“ Tell me all you wishes,
I’m here to make them true”
Shakira- Good stuff
Christmas is just over! 😦 But luckily holidays are not! 😉
Have you ever asked yourselves which images come to your mind when you think of Christmas? If you wrote on a white sheet the words and ideas that you associate with Christmas, what would you write? Personally, Christmas makes me think of a bright, calm and joyful atmosphere and I associate this holy festival, more than the others, with the ideas of family, friendship and hope.. but I also think of Santa Clause and of the thousands of children all over the world that write their letters to him, where they express their feelings and.. wishes! And I’ve paid attention exactly to this last word. Surfing the net, I’ve discovered that, especially in the past, there were many superstitions about how to make wishes come true and I’ve also discovered the existence of “wishing wells”, wells typical of the European folklore; it was believed that every wish expressed over them would come true; this idea derived from the conception that ancient populations had about water: water, that in some cases was a very rare source, was considered to be” the house of deities” or at least, one of their precious gifts for humans. Water in fact, is necessary for life (do you know the saying “where there’s water, there’s life”?? 🙂 ), and it was thought to have curative powers for health; this explains why springs and wells were considered holy places , where people very often meet to drink, wash themselves or simply to wish over them.
Germans considered wells and pools of waters as sacred places: one of their customs, in fact, was to throw the weapons of the defeated enemies into these pools, as gifts for their deities.
However, people believed that the guardians of the wells would make the wish come true only paying a price, so after uttering the wish, they used to drop coins in it, to show their gratitude to the deity housed in that well; according to some beliefs, the wish shouldn’t be said to anyone until it came true, because the faith between the wisher and the deity would be broken and followed by bad luck and misfortunes.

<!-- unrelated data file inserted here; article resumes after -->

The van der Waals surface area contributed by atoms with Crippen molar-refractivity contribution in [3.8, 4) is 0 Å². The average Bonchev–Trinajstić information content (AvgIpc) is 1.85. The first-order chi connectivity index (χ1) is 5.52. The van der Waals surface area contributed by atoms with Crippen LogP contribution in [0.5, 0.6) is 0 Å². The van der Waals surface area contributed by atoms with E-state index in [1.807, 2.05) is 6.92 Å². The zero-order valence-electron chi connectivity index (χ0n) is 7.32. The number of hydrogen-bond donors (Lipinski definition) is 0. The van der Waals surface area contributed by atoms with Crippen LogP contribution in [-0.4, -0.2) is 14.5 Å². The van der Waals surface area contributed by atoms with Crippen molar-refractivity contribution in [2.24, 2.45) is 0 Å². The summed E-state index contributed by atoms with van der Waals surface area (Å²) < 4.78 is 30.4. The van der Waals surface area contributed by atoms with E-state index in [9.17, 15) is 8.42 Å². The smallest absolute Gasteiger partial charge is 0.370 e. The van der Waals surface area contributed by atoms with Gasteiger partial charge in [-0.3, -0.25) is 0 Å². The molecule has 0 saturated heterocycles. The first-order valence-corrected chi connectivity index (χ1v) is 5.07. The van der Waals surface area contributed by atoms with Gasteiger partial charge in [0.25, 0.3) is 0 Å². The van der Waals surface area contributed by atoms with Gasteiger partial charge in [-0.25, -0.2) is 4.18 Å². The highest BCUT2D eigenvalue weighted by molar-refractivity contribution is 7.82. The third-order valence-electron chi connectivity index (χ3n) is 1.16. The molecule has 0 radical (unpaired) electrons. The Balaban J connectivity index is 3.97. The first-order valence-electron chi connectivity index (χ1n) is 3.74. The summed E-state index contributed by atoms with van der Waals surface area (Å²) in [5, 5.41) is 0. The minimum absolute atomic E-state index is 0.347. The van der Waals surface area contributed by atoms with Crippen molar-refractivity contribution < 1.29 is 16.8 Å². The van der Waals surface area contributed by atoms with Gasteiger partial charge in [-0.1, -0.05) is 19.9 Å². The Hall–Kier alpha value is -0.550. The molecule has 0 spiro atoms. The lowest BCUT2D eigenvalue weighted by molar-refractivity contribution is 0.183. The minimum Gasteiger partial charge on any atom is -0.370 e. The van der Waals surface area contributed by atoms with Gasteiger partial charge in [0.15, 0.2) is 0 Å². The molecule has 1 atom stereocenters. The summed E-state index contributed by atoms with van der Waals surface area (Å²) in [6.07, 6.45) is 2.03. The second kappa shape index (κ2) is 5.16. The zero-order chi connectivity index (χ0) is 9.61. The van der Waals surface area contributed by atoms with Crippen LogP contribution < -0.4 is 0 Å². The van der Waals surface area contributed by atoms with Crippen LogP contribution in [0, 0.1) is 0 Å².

This tradition of giving something to the deity in exchange for the fulfilment of a wish is also mentioned in the myth of “Mìmir well”, also called “The well of wisdom”; the well, in fact, took its name from Mìmir, the Nordic God of Wisdom, and it gave omniscience in exchange for the sacrifice of something dear to the person who asked for it; according to this myth, Odin sacrificed his right eye.
But where are these holy wells mainly set? As they belong to the European folklore, they are all over Europe, especially in Scotland, that counts about six thousand holy wells!!!
A famous one, the “Upwey Wishing Well” is in the north of Weymouth, in England, while in Italy, the best example is given by the wonderful Fountain of Trevi, in Rome.
By the way, today we can find these wells everywhere, even out of the Europe, like the one built in Los Angeles Chinatown; they’re a great attraction for tourists, so they’re often employed to raise funds; sometimes they’re also mentioned in popular culture, like in the classic cartoon by Walt Disney “ Snow White and the 7 dwarfs” (watch the video 🙂 )
Have you ever seen a wishing well with your own eyes? What’s your opinion about these buildings? Let us know! 🙂